40. The bottom paragraph is a most important. We have an abundance of things to worry about and food should be the least of it. I think it’s disgusting that I have to spend three hours in a grocery store trying to find a food that hasn’t been altered in a way that gives an unbalanced regiment of nutrients into my body. Since my body is what keeps me going daily, to deal with the sleepless overworked days and excersize routines, it happens to be the biggest priority. Which makes what we put into it the biggest priority. So a large sarcastic thanks to all the empty minded supporters and soulless activists for the state of gmo and hybrid food that now I couldn’t find a natural fruit in my grocery store if my life depended on it. And very bluntly, it does depend on it.

  41. Its like playing Russian roulette to buy one days meals. Do I want to die by ms, cancer, or brain tumor? Oh!! I know! I choose death by slowly losing essential nutrients in place of excessive fructose and hidden aspartame labels.

  42. Great Post – This Hybrid issue has always been of great interest and concern to me also. From researching both Dr. Sebi and David Wolfe’s information, Dr. Sebi stresses the danger of consuming the poison within the hybrid plant such as cyanide. How ever, David Wolfe states that the hybrid can be counteracted with chlorophyll such as the green juice from kale etc.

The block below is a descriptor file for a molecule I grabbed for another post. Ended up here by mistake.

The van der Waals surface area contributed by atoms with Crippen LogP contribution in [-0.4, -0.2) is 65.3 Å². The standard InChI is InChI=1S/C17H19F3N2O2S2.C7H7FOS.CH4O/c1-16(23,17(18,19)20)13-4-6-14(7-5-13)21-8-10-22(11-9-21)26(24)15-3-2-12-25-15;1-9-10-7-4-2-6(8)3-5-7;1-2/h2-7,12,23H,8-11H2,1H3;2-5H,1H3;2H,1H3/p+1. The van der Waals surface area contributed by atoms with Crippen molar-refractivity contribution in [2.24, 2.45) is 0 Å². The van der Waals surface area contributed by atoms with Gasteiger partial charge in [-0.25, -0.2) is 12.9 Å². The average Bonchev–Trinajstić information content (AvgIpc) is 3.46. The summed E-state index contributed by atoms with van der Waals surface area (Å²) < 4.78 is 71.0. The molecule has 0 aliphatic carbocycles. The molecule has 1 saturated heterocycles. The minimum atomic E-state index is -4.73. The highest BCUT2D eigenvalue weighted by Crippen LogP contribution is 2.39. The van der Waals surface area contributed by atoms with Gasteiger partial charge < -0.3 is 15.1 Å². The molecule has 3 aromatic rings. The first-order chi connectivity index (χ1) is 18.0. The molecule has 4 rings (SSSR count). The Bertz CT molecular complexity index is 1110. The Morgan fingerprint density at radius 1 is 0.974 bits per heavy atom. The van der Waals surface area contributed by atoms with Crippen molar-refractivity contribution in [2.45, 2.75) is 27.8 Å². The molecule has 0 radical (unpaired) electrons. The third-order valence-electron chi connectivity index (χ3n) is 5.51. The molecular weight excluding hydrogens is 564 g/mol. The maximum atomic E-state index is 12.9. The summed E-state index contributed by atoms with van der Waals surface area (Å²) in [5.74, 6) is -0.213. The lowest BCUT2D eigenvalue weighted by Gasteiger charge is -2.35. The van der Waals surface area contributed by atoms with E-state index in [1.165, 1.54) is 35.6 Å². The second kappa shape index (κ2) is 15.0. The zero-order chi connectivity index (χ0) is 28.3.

The news reported a couple of months ago that the rice is carrying traces of arsenic and I wonder just how many of us heard that report and just how many of us take this report seriously. I’m sure a whole lot more of this kind of reports will be rearing it’s head in the near future which validates how dangerous hybrid foods really are.
    I personally have removed most hybrids from my diet but also realize that 99% of our food is hybrid of which 50% are on the highest level of sugar and starch would be the worst of the worst and the lessor of evils such as those considered to be cross pollinated in nature I continue to consume.
    Your best line of defense however is simple, if you decide to consume poison than be proactive and detox it from your system once every 3 month that way the poison would build up enough to harm you in the future.